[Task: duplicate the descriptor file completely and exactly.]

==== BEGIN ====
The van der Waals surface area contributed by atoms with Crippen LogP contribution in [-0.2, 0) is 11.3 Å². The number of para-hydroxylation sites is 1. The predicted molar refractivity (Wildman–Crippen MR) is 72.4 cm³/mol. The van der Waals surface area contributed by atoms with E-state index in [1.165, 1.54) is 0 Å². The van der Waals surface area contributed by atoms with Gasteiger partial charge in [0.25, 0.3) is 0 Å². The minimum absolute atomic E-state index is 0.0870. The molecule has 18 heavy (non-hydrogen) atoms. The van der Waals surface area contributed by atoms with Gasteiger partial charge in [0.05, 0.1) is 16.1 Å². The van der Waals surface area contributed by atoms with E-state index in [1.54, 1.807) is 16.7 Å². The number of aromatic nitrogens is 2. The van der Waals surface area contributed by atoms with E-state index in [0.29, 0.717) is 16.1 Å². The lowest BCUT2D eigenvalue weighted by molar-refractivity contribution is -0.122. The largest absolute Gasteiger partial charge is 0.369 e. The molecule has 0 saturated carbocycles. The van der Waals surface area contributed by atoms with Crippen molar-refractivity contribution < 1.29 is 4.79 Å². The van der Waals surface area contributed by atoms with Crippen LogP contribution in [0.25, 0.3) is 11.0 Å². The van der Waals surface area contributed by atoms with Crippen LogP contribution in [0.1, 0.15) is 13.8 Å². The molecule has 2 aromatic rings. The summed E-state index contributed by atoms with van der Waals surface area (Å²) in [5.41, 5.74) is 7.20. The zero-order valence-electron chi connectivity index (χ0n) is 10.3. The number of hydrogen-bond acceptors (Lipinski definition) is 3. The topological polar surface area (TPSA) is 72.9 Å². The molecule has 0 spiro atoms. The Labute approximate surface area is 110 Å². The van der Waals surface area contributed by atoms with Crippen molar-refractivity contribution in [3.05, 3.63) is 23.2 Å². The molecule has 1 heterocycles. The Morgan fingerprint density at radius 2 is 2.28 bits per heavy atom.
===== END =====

The van der Waals surface area contributed by atoms with Crippen LogP contribution in [-0.2, 0) is 11.3 Å². The number of para-hydroxylation sites is 1. The predicted molar refractivity (Wildman–Crippen MR) is 72.4 cm³/mol. The van der Waals surface area contributed by atoms with E-state index in [1.165, 1.54) is 0 Å². The van der Waals surface area contributed by atoms with Gasteiger partial charge in [0.25, 0.3) is 0 Å². The minimum absolute atomic E-state index is 0.0870. The molecule has 18 heavy (non-hydrogen) atoms. The van der Waals surface area contributed by atoms with Gasteiger partial charge in [0.05, 0.1) is 16.1 Å². The van der Waals surface area contributed by atoms with E-state index in [1.54, 1.807) is 16.7 Å². The number of aromatic nitrogens is 2. The van der Waals surface area contributed by atoms with E-state index in [0.29, 0.717) is 16.1 Å². The lowest BCUT2D eigenvalue weighted by molar-refractivity contribution is -0.122. The largest absolute Gasteiger partial charge is 0.369 e. The molecule has 0 saturated carbocycles. The van der Waals surface area contributed by atoms with Crippen molar-refractivity contribution < 1.29 is 4.79 Å². The van der Waals surface area contributed by atoms with Crippen LogP contribution in [0.25, 0.3) is 11.0 Å². The van der Waals surface area contributed by atoms with Crippen LogP contribution in [0.1, 0.15) is 13.8 Å². The molecule has 2 aromatic rings. The summed E-state index contributed by atoms with van der Waals surface area (Å²) in [5.41, 5.74) is 7.20. The zero-order valence-electron chi connectivity index (χ0n) is 10.3. The number of hydrogen-bond acceptors (Lipinski definition) is 3. The topological polar surface area (TPSA) is 72.9 Å². The molecule has 0 spiro atoms. The Labute approximate surface area is 110 Å². The van der Waals surface area contributed by atoms with Crippen molar-refractivity contribution in [3.05, 3.63) is 23.2 Å². The molecule has 1 heterocycles. The Morgan fingerprint density at radius 2 is 2.28 bits per heavy atom.